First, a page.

Taunting the Taliban with our female warriors:
Black began to chart the course. When her voice crackled over the soldiers’ field radios, Dostum was delightedly incredulous. A woman? Sent to kill the Taliban? “He couldn’t believe it,” Black said. “He thought it was the funniest thing.”
The Spectre neared and its cannons erupted. Unaccustomed to the Gatling gun’s mechanized snarl, the fighters confused the airstrike with a ground assault. Militants scattered into the fields, seeking cover in ditches and vehicles, although Black could see their heat-signature silhouettes from her console by the cockpit.
Dostum, hidden with the Army detachment several miles away, said the Taliban also believed a high-powered laser pointer used by Spectre operators to identify ground targets — a “sparkle,” in Air Force spec ops speak — was a death ray that turned everything it touched to flames.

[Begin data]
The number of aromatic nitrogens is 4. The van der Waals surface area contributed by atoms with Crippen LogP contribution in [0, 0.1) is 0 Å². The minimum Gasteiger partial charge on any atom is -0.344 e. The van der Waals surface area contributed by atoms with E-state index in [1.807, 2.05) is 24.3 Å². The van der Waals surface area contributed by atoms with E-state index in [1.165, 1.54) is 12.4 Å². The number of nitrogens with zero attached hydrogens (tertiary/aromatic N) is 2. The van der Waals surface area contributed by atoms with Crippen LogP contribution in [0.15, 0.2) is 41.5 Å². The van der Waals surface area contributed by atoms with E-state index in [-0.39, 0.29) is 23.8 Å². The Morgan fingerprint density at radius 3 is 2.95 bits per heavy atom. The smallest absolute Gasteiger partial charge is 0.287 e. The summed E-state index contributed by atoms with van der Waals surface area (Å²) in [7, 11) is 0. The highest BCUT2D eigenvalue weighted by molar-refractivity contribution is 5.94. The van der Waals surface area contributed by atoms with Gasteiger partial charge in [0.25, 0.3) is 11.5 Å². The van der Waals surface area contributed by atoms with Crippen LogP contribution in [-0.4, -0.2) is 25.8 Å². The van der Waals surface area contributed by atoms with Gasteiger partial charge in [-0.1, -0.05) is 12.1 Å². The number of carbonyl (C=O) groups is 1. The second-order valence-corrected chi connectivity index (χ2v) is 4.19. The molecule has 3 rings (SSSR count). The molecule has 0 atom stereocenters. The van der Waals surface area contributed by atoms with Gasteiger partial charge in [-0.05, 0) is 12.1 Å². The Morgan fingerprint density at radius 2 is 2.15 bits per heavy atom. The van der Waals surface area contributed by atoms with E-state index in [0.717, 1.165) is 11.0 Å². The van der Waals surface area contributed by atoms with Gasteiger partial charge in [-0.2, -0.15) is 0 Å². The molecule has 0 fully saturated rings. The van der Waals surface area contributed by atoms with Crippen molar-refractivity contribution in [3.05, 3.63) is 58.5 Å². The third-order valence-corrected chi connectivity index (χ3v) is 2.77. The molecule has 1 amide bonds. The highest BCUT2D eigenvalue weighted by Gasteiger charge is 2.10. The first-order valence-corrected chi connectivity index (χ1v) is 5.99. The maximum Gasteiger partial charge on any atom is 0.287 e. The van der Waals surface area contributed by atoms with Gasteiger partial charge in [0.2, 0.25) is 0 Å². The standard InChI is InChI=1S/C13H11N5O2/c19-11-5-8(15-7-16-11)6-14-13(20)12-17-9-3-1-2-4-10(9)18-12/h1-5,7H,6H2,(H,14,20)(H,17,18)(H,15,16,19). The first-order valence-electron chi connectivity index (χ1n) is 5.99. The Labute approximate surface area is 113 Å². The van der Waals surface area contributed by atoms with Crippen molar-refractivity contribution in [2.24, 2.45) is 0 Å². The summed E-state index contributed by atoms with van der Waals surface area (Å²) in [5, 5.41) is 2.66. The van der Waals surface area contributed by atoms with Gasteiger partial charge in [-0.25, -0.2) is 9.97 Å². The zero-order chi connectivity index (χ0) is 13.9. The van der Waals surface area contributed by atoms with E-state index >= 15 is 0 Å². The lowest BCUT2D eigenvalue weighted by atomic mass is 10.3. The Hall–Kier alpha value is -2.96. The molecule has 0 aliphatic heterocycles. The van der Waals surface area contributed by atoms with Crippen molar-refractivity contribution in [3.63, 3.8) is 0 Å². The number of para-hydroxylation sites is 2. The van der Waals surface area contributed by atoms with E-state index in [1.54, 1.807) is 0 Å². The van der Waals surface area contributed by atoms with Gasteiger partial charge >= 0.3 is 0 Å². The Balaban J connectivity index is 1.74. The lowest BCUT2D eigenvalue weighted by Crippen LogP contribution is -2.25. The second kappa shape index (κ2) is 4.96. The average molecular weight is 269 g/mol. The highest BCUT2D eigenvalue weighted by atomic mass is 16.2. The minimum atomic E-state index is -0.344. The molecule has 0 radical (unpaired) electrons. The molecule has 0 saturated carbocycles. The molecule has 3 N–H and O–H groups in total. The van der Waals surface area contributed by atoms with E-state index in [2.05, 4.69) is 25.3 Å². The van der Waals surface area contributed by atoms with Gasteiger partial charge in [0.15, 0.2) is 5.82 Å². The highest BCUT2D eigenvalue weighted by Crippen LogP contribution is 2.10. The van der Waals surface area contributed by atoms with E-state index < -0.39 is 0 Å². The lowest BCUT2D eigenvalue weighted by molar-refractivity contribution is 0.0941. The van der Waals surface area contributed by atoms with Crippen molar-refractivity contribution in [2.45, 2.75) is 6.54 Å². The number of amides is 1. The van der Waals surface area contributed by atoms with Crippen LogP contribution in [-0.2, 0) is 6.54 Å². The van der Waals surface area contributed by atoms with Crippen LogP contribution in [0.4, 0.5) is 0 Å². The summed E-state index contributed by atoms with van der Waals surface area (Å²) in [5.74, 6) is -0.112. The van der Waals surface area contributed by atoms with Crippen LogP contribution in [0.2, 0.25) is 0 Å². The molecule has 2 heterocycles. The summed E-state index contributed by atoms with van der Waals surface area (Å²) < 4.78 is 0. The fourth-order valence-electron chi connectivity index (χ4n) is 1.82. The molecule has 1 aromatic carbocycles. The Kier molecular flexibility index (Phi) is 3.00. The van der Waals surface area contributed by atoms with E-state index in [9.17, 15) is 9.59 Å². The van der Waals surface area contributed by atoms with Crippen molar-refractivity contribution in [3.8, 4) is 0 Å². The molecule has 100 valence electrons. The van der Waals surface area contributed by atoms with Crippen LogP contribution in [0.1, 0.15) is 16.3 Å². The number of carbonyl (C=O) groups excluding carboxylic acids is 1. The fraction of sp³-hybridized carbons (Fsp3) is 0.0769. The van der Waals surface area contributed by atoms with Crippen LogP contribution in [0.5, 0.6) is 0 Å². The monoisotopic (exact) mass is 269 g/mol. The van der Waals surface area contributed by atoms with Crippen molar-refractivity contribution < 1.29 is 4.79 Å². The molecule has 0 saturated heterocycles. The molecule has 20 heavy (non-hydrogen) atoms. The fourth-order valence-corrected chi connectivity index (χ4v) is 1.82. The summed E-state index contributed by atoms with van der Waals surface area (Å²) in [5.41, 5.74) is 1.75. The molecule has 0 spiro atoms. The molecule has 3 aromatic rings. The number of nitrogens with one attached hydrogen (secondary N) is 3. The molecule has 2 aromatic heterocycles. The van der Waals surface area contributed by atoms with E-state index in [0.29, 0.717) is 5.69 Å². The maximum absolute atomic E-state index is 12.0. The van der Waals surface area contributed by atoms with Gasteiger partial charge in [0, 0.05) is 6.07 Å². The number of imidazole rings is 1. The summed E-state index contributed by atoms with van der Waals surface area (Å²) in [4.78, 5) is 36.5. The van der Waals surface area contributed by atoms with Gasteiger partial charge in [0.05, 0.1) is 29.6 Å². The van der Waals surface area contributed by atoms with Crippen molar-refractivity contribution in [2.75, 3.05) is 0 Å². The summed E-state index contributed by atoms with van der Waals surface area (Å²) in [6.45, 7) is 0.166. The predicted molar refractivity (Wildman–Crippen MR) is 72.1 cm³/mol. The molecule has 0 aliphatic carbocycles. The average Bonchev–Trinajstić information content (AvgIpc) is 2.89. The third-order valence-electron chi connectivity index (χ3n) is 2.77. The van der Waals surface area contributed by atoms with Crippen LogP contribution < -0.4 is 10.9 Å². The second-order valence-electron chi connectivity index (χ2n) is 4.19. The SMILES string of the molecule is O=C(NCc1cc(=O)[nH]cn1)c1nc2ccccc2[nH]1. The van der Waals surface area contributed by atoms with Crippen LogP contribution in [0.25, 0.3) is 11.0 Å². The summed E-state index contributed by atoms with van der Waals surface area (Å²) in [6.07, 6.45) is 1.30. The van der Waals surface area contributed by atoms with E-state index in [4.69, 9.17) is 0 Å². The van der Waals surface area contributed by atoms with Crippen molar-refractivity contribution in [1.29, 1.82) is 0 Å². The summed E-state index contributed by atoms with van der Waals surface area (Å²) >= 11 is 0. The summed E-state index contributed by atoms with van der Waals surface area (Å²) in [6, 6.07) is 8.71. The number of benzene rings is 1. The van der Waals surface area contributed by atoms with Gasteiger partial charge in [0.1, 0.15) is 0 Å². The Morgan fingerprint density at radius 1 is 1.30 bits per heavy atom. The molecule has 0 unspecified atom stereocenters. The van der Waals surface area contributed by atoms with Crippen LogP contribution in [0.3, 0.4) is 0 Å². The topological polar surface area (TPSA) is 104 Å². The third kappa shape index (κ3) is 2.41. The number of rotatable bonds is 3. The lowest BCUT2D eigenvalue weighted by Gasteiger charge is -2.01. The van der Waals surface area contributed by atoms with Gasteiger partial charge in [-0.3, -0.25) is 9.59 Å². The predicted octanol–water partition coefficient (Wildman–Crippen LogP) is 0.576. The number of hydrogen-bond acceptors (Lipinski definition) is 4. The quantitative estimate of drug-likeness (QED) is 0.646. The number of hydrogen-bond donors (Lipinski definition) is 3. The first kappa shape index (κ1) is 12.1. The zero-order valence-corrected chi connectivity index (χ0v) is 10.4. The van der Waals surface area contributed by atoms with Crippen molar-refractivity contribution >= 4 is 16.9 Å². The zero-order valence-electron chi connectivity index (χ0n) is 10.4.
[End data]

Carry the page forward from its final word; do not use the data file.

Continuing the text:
As the hailstorm of munitions continued, Dostum grabbed his walkie-talkie, switched to the Taliban’s unsecured frequency and relayed to them the sound of Black’s chatter coming through Army radio.
He used the female pilot’s voice to taunt them as they bled.
“He said, ‘America is so determined, they bring their women to kill the Taliban. You’re so pathetic,’” Black said. “‘It’s the angel of death raining fire upon you.’” After circling the safe house environs many times — striking militants after they’d regroup in threes and fours — the Spectre had just enough fuel to return to Uzbekistan. The crew had expended all of its ammunition: 400 rounds of 40mm cannon shot and 100 rounds of 105mm Howitzer rounds. Black contacted an incoming gunship sent to finish off the remaining militants with a fresh load of ammo.
In those few hours, Black had become the first female AC-130H navigator to shoot in combat. Six years later, she’s a combat-medal-wearing mother to two sons, ages 6 months and 2 years, and she expects to return to Afghanistan in early 2008. She estimates the total number of human targets eliminated on that first tour at more than 250 enemies.